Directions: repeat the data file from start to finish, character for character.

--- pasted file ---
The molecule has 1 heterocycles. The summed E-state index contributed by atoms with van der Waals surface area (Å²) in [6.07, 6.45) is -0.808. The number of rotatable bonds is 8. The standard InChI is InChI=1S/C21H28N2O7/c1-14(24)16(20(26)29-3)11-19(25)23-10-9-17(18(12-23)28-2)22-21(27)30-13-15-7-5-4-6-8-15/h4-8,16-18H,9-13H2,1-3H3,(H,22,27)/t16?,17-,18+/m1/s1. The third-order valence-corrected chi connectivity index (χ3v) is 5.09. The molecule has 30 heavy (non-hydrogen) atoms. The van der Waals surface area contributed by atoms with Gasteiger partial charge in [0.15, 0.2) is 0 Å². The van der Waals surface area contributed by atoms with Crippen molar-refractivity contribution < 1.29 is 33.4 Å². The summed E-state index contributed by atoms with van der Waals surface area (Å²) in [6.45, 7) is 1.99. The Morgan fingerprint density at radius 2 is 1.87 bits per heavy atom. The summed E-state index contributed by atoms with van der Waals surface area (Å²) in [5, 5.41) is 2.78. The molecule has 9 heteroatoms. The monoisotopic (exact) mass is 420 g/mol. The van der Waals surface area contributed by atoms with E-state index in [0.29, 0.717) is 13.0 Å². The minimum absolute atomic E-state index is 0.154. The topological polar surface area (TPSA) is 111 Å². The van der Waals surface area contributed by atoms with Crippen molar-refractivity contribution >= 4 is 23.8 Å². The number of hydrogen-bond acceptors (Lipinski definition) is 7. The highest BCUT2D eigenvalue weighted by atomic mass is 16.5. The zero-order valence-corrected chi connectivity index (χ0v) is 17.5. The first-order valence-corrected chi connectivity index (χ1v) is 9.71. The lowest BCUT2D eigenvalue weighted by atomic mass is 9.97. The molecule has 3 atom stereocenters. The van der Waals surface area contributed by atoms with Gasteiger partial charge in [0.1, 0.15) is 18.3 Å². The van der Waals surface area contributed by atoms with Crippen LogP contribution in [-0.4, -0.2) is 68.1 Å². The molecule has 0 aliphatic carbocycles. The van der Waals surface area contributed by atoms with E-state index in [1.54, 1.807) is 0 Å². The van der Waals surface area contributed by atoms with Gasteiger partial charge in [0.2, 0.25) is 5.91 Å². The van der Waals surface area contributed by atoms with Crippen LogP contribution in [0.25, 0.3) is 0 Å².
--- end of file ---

The molecule has 1 heterocycles. The summed E-state index contributed by atoms with van der Waals surface area (Å²) in [6.07, 6.45) is -0.808. The number of rotatable bonds is 8. The standard InChI is InChI=1S/C21H28N2O7/c1-14(24)16(20(26)29-3)11-19(25)23-10-9-17(18(12-23)28-2)22-21(27)30-13-15-7-5-4-6-8-15/h4-8,16-18H,9-13H2,1-3H3,(H,22,27)/t16?,17-,18+/m1/s1. The third-order valence-corrected chi connectivity index (χ3v) is 5.09. The molecule has 30 heavy (non-hydrogen) atoms. The van der Waals surface area contributed by atoms with Gasteiger partial charge in [0.15, 0.2) is 0 Å². The van der Waals surface area contributed by atoms with Crippen molar-refractivity contribution < 1.29 is 33.4 Å². The summed E-state index contributed by atoms with van der Waals surface area (Å²) in [6.45, 7) is 1.99. The Morgan fingerprint density at radius 2 is 1.87 bits per heavy atom. The summed E-state index contributed by atoms with van der Waals surface area (Å²) in [5, 5.41) is 2.78. The molecule has 9 heteroatoms. The monoisotopic (exact) mass is 420 g/mol. The van der Waals surface area contributed by atoms with E-state index in [0.29, 0.717) is 13.0 Å². The minimum absolute atomic E-state index is 0.154. The topological polar surface area (TPSA) is 111 Å². The van der Waals surface area contributed by atoms with Crippen molar-refractivity contribution >= 4 is 23.8 Å². The number of hydrogen-bond acceptors (Lipinski definition) is 7. The highest BCUT2D eigenvalue weighted by atomic mass is 16.5. The zero-order valence-corrected chi connectivity index (χ0v) is 17.5. The first-order valence-corrected chi connectivity index (χ1v) is 9.71. The lowest BCUT2D eigenvalue weighted by atomic mass is 9.97. The molecule has 3 atom stereocenters. The van der Waals surface area contributed by atoms with Gasteiger partial charge in [0.1, 0.15) is 18.3 Å². The van der Waals surface area contributed by atoms with Crippen LogP contribution in [-0.4, -0.2) is 68.1 Å². The molecule has 0 aliphatic carbocycles. The van der Waals surface area contributed by atoms with E-state index in [1.54, 1.807) is 0 Å². The van der Waals surface area contributed by atoms with Gasteiger partial charge in [0.2, 0.25) is 5.91 Å². The van der Waals surface area contributed by atoms with Crippen LogP contribution in [0.25, 0.3) is 0 Å².